Friday at 4 p.m. London time, 11 a.m. New York time, join us for a conversation on Twitter, hashtagged #FutureChat – we’d love to have you with us.
“Hachette was the original publisher of The War of Art, and I would get 35 cents a copy, that’s all, on a book that was selling for $12.95. And now I get $3.50 a copy, so ten times as much, publishing it under Black Irish [Pressfield’s self-publishing imprint]. So, there’s a lot to be said for that. You only have to sell one-tenth as many books to make the same amount of money.”
Pressfield’s comment on his experience with one of his books — first published traditionally and then self-published – isn’t the main focus of the interview, nor do he and Penn dwell on the point.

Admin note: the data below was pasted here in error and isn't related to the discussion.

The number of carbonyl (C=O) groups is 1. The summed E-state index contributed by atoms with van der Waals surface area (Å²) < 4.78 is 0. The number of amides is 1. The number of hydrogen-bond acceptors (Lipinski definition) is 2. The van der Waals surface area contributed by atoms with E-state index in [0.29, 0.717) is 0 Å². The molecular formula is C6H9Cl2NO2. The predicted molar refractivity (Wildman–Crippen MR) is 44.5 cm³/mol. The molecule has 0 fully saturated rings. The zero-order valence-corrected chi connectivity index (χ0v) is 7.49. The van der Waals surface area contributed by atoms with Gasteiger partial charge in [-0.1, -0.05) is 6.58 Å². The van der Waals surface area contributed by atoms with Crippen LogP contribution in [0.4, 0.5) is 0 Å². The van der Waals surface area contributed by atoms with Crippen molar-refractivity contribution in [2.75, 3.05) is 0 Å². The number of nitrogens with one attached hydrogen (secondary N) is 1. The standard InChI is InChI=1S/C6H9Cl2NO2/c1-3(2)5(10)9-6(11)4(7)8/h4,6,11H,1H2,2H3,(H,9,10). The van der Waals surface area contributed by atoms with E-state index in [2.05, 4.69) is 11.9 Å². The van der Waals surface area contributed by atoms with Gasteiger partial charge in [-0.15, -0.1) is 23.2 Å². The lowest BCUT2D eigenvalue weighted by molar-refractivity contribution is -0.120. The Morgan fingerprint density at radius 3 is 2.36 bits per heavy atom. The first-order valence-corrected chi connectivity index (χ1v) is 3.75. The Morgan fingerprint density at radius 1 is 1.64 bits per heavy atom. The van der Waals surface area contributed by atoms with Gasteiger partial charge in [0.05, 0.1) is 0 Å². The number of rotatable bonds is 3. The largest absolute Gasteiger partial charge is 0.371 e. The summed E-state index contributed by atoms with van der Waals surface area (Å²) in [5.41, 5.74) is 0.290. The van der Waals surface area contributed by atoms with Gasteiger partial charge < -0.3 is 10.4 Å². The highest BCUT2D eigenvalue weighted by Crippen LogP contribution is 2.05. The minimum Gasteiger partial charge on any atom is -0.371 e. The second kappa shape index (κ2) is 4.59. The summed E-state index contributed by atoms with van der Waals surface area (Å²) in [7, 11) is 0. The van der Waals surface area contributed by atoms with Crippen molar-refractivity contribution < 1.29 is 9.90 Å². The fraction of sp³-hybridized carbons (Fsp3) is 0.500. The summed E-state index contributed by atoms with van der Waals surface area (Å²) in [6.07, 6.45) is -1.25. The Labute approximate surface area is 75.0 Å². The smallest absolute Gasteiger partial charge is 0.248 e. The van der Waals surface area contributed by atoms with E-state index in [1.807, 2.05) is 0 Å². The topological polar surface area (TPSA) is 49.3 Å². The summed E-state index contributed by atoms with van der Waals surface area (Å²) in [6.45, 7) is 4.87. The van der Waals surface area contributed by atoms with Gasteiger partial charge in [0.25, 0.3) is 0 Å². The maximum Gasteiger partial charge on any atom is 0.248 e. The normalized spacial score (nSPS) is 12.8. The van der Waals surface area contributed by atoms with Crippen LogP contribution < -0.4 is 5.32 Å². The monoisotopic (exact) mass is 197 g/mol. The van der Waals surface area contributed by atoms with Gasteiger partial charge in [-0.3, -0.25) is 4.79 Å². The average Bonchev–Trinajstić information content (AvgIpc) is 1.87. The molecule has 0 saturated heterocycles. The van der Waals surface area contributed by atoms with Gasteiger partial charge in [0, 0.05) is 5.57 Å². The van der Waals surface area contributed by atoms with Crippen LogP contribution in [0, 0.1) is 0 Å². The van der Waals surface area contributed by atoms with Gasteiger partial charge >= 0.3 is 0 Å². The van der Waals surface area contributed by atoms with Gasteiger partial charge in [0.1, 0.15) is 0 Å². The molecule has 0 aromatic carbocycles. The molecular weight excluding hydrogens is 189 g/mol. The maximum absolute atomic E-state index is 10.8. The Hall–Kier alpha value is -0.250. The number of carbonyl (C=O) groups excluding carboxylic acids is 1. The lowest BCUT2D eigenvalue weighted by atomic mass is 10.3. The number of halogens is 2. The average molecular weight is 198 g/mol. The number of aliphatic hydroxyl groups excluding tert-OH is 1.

In fact, Pressfield makes it clear that he’s gladly publishing his new book, The Lion’s Gate, with Sentinel, a Penguin imprint: “That had to be brought out by a mainstream publisher,” he tells Penn. “It was too big a book, and it needed the push that a publisher could put behind it.” And he stresses that without being first established by traditional publishing, his self-published success wouldn’t be what it is.
This is the kind of nuanced conversation we could use more of in publishing. We’re too eager to reach for one-size-fits-all solutions and advice. It’s great when Pressfield calls decisions about traditional vs. self-publishing “a tough question.” And I hope you’ll let his frankness prompt you to come along for a #FutureChat discussion about how frequently publishing’s issues seem to be played, unnecessarily, as more clear cut than they are.
By Porter Anderson | @Porter_Anderson
The FutureBook: Giving Voice to Innovation: Add Yours in Our #FutureChat
Read the full post at: The Bookseller’s The FutureBook